Wednesday, October 14, 2015

10 years of blogging

Today is exactly the 10th year that I have started blogging. I created this blog on October 14, 2005, and this was my first post.

Fun with Big Government

Government -- to govern, to referee.
Also, to collect fees, to regulate, to intervene.
Yeah, we can attach various definitions and connotations about government.

But there are 3 things which are 100% present in all governments: politicians, bureaucrats, and taxes. Politicians are elected; bureaucrats are appointed and hired; and taxes feed them both.

So the bigger the government, ie, the plentier the politicians and bureaucrats, the bigger and plentier the taxes and fees to support them, and their offices, and their travels, and so on.
A number of government services are indeed necessary, like the policemen who caught the guys who mugged you, or stole your bike or car, or raped your sister or daughter. And the judges who sentenced the bad guys to either the prison cell or the electric chair.

But many government services are unnecessary and hence, the taxes and fees taken from the people's pockets are unjustified. Or, another way of saying this is, better leave those services to the private individuals and enterprises, to voluntary organizations and charities. These guys will get their revenues and income in the form of sales of their wares and services, and in contribution from other guys.

What happens when government becomes big?
Oh well, if you're an employee or a manager, government will first make your pay a bit smaller compared to its potential because of taxes levied on the company (for instance, corporate income tax). Then, government will take a portion of your personal income. Then from your take-home pay, your consumption goods and services will become more expensive because of add-on taxes incorporated there, like import tax, sales tax or value added tax, excise tax on your beer and cigarette.

Oh, and don't forget. Government can also tell you you can't buy sugar or cigar from a country that your government finds distasteful. Or you can't sell your wares much to a country because of the high import tariffs and taxes that the government of your consuming country has imposed.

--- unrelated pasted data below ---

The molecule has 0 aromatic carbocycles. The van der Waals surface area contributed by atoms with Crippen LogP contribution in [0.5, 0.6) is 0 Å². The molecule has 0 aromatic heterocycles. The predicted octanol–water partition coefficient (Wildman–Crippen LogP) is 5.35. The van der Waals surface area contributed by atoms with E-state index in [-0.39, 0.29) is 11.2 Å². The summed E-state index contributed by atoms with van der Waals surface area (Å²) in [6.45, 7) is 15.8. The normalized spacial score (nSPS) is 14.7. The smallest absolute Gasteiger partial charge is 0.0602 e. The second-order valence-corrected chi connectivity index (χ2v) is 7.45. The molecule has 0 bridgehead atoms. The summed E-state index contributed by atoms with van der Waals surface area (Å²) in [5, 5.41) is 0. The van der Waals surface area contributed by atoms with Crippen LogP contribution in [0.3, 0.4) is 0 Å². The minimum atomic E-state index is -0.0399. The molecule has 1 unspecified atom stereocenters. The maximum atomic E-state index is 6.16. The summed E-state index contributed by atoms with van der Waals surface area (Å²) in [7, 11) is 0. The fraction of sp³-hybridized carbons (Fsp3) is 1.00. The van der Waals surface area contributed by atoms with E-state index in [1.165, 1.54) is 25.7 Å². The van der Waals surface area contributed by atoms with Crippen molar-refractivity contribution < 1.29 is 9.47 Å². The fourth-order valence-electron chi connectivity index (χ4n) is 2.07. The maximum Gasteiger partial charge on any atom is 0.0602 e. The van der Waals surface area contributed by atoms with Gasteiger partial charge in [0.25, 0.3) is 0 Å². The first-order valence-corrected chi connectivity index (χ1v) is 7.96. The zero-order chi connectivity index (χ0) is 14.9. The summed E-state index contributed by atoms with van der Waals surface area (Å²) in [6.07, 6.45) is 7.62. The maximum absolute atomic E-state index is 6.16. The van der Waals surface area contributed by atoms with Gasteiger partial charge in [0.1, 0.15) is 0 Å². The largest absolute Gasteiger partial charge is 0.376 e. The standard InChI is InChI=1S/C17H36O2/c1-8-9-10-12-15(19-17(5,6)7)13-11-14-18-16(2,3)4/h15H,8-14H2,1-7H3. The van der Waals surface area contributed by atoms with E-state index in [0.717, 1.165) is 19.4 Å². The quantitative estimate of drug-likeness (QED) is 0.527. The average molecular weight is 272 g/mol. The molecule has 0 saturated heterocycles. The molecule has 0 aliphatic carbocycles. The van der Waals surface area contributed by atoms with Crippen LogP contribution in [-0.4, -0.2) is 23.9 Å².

Well, it's not fun talking about burdens and restrictions. But we can make fun of the politicians and bureaucrats who made our lives a bit difficult. For instance, a politician told a group of people attending a political rally. "These are my principles! But if you don't like them, I have others."
Hehehe.
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So after 10 years, there are now almost 2,100 blog articles here, short and long. And I have enjoyed writing, I enjoyed the freedom to express my ideas and observations, the responsibility to own up and be accountable to my opinions and statements, the privilege of being read, quoted, questioned, articles shared by my readers.

And here are some stats of this blog, not the entire 10 years but only from May 1, 2010 to October 13, 2015 or over 5 1/2 years. As of this writing, 9:30am Manila, 14 October, there were a total of 860,679 views.

The peak was in March 2011, 47,684 pageviews. That was during the Libyan conflict where the late leader Muamar Khaddafy/Gadhaffi was toppled.


The bulk of my readers are from the US. I guess they are mostly fellow Filipinos based in the US. Second are readers from the Philippines, third from Russia. That's on the left column below, total pageviews since May 2010. On the right column are pageviews over the past 30 days. Notice that there were more readers from Russia than from the Philippines. Readers from Germany and Ukraine are 4th and 5th biggest, respectively.


Thank you readers. I will keep writing as long as I can, and I hope you will visit this site regularly. Thank you.

Nonoy Oplas

2 comments:

Dino said...

Are you familiar with the noise this article about the Santiago-Marcos tandem has been generating in social media since yesterday:

http://www.rappler.com/views/imho/109427-bongbong-marcos-good-miriam-defensor-santiago

The reason I ask is because the more I see people endlessly debating about personalities and politicians (e.g. Marcos vs. modern times), the more your arguments for free markets and "minimalist but not zero" government look interesting.

It's sickening and frustrating to see that after 5 presidents following Marcos, there appears to be minimal improvement in the Philippines regarding things like corruption eradication, infrastructure development, poverty-alleviation and "inclusive growth" particularly for members of the agriculture sector, etc.

Maybe development is really not just about personalities and governments per se. Maybe it's more of who can strengthen markets the most and who can make government perform its MOST ESSENTIAL functions.

Some people like to make governments' job appear more complicated than what it really is.

Nonoy Oplas said...

Thanks Dino. One reason why I seldom comment on PH electoral exercise is because it is heavily polluted by personality politics, which tend to cancel each out after sometime. People often discuss issues at the surface, whether in energy and electricity, property rights and protection, trade in goods and services, agriculture and biotech, and so on. So I persist on discussing those issues to fill some void in national discourse -- from the perspective of market competition and brand regulation, not more bureaucratic regulations and taxation. Cheers.